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Apprentice Tyler Baze Soars To Top Of Hollywood Park Charts

by Vince Bruun
Hollywood Park Barn Notes

Last Halloween, trainer John Sadler gave apprentice Tyler Baze a leg up on the maiden Fleeting Wonder at Santa Anita Park.

Baze, just 16 at the time, responded with the first winning ride of his career, guiding the Washington-bred filly to a one-length victory in the 1 1/16-mile event.

Baze thus had a taste of riding in the big leagues. But he is the first to admit he lacked the experience to ride regularly in Southern California.

Said Sadler: "We sent Tyler down to the minors to get a little seasoning. Now, he's a polished act."

Following a four-month stint at Turf Paradise, where he won 103 races and ranked third in the standings, Baze has returned to Southern California. He's won six races during the first seven days of Hollywood Park's Spring/Summer Meeting and is the early favorite to win the Eclipse Award as the nation's outstanding Apprentice Jockey.

"This is awesome, something I've always dreamed of," Baze said. Five of the victories have come on horses trained by Sadler, who said Baze has a solid foundation in the sport.

"He's done it the right way," Sadler said. "He started from the bottom up, cleaning stalls and walking hots. He knows horses."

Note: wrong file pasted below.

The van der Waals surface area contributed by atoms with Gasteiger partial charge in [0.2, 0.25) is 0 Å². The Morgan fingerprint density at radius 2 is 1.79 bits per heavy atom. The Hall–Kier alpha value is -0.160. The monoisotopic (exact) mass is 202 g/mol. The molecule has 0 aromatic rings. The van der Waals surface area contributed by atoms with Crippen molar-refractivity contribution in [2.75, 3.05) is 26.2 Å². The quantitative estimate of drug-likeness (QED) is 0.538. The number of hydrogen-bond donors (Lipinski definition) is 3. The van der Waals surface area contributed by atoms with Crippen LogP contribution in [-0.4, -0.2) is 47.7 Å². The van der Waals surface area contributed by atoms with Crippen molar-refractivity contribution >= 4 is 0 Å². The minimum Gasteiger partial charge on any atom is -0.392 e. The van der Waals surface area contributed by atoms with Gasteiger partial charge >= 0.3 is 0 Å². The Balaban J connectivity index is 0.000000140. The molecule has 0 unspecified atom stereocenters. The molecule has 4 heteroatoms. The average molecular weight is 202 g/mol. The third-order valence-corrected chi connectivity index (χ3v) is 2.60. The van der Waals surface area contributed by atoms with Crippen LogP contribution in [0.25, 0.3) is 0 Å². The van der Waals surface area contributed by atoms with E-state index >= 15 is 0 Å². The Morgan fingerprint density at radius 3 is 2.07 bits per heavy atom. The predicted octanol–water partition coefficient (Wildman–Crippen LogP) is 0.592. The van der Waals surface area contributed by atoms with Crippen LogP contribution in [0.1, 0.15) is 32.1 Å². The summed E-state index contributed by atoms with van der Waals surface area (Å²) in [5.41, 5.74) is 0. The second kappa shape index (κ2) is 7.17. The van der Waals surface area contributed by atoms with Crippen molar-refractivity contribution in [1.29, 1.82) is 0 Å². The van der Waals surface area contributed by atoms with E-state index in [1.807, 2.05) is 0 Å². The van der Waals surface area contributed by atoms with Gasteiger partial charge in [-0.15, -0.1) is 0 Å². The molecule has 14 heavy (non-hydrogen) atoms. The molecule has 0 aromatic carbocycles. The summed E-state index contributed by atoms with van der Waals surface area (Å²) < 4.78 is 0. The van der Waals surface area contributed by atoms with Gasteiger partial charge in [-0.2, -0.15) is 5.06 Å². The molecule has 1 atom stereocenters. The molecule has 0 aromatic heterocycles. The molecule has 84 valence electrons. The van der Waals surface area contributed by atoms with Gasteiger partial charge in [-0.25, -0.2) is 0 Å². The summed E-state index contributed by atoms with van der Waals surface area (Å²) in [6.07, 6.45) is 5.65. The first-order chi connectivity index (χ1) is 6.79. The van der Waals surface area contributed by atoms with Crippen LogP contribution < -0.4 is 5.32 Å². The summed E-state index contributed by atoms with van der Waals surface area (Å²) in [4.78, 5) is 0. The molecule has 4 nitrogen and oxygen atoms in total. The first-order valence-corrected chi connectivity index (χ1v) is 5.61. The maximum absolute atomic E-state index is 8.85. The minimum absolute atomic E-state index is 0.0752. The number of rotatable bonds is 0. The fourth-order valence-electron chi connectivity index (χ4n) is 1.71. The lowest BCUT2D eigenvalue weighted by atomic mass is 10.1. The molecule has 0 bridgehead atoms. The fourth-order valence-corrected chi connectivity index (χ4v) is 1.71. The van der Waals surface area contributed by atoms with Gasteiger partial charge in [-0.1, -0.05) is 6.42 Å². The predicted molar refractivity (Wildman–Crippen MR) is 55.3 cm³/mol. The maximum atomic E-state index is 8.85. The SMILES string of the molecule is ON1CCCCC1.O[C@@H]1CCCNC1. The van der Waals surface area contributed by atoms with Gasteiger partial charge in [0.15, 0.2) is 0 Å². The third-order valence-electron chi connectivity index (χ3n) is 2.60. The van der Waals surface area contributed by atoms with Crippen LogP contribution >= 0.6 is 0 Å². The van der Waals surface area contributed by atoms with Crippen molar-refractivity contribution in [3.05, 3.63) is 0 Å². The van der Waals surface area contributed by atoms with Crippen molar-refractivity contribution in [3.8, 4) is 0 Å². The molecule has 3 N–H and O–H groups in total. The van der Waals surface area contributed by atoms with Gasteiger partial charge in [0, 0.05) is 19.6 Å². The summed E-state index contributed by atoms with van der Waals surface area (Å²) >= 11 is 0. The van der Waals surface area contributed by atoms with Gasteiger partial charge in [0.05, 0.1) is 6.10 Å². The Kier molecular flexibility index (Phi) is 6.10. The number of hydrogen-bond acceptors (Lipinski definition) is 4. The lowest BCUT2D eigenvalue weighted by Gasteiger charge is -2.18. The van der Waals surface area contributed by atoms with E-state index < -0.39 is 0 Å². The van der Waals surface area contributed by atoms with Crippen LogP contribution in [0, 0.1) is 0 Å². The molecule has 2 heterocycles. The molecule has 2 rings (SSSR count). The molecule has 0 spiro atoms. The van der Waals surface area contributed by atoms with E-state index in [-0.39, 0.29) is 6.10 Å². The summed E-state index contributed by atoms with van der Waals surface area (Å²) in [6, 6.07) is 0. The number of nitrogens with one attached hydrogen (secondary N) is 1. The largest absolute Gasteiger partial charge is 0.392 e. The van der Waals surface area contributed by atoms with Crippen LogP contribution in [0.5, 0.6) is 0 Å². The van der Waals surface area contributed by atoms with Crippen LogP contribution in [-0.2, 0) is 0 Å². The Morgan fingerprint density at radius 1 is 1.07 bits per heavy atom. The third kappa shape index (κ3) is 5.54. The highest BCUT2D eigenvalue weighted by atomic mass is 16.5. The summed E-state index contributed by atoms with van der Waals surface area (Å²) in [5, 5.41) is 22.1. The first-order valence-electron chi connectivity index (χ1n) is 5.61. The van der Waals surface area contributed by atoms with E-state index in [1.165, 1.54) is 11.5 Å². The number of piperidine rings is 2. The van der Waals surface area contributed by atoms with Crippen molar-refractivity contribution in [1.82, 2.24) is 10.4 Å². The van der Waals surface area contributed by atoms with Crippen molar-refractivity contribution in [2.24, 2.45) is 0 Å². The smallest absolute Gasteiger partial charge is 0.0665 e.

Baze comes from a family steeped in racing. His uncle, Gary Baze, was the all-time leading jockey at defunct Longacres, and his second cousin, Russell Baze, is a Hall of Famer and the perennial leading rider in Northern California.

"I've been around the track my whole life," Baze said. "This is what I've always wanted to do, ride horses. John has really helped me to get started here. I came down here last summer and I must have gotten on about five or six hundred horses in the morning for John. He said he'd make it up to me, and he has."

"Tyler's a throwback," Sadler said. "He calls people "sir" and "maam" and is very respectful. He's a terrific, hard-working kid, and you get the (apprentice) weight break to boot."

Baze tacks 110 pounds and is fearful that he may eventually outgrow his profession. For now, he said the goal is to work hard, study the veterans in the jockeys' room and be an eager beaver in the morning.

"Everybody has their own style on a horse, but I just go with the flow," he said. "I'm sure I have my own, but I'm keeping an eye on the leading riders, watching what they do, and hopefully learn a little bit from them. I'll watch Laffit (Pincay) and see how he switches sticks from hand-to-hand, and maybe learn something from that. I can learn from them, but it's up to me to go out and win the race. Nobody can help me out there."

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